Intrinsically Safe Systems, Part 2

Do you know where to install intrinsically safe equipment?

Where can you install intrinsically safe equipment? Suppose you bought intrinsically safe equipment for a Class II, Division 1 location. That project turned out so well that you want to buy more of that same equipment for use in a Class I, Division 2 location. Is anything stopping you?

Probably not. Most likely, that equipment is identified for use in both locations. However, it might not be so identified. You’ll need to check that. Make sure any intrinsically safe equipment is identified for the hazardous location in which you intend to use it [504.10(B)].

Do you also need an intrinsically safe enclosure for your intrinsically safe I/O modules (and wiring, etc.)? No, you can use a general-purpose enclosure [504.10(C)]. Because all the apparatus is incapable of igniting a flammable gas or vapor, further protection (via enclosure) is unnecessary.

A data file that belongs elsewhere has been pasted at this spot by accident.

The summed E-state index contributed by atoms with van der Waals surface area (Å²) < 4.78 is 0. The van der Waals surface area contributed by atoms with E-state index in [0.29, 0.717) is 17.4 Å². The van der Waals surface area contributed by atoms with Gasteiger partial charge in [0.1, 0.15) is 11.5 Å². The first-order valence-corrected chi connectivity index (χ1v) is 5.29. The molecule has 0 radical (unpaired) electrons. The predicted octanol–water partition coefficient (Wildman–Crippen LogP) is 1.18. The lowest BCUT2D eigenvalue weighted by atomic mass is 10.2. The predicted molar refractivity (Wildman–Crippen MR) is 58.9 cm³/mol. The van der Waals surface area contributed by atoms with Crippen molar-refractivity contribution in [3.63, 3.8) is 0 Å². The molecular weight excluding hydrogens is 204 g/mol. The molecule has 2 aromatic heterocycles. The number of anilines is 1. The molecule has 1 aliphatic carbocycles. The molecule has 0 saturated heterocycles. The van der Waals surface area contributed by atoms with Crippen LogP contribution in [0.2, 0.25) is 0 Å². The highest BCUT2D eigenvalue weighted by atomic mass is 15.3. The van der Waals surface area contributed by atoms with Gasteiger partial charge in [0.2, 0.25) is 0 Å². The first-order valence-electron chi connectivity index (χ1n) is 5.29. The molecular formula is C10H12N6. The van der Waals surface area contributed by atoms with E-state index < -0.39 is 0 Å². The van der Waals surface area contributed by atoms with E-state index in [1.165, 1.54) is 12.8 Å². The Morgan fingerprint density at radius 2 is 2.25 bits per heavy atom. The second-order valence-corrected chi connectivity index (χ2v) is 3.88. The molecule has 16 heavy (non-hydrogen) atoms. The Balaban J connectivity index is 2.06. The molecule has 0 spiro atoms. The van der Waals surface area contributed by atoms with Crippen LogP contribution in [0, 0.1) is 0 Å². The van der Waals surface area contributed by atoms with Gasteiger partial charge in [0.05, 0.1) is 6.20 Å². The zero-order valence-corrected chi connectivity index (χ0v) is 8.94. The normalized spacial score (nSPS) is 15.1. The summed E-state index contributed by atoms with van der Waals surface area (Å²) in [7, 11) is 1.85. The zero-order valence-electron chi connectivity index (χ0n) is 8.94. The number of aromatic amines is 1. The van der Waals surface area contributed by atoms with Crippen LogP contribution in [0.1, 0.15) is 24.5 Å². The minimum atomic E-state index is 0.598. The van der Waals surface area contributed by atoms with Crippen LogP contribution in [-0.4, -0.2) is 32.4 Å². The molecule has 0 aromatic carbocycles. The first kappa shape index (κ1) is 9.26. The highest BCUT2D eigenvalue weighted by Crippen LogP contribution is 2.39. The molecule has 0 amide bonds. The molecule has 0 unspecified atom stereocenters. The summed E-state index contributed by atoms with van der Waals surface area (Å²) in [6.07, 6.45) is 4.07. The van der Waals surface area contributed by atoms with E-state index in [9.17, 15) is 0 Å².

However, make sure you properly bond that enclosure. For example, don’t rely on a concentric knockout for a bonding connection. And don’t try to make a connection through paint; that will introduce a resistance and thus create differences in potential.

%d bloggers like this: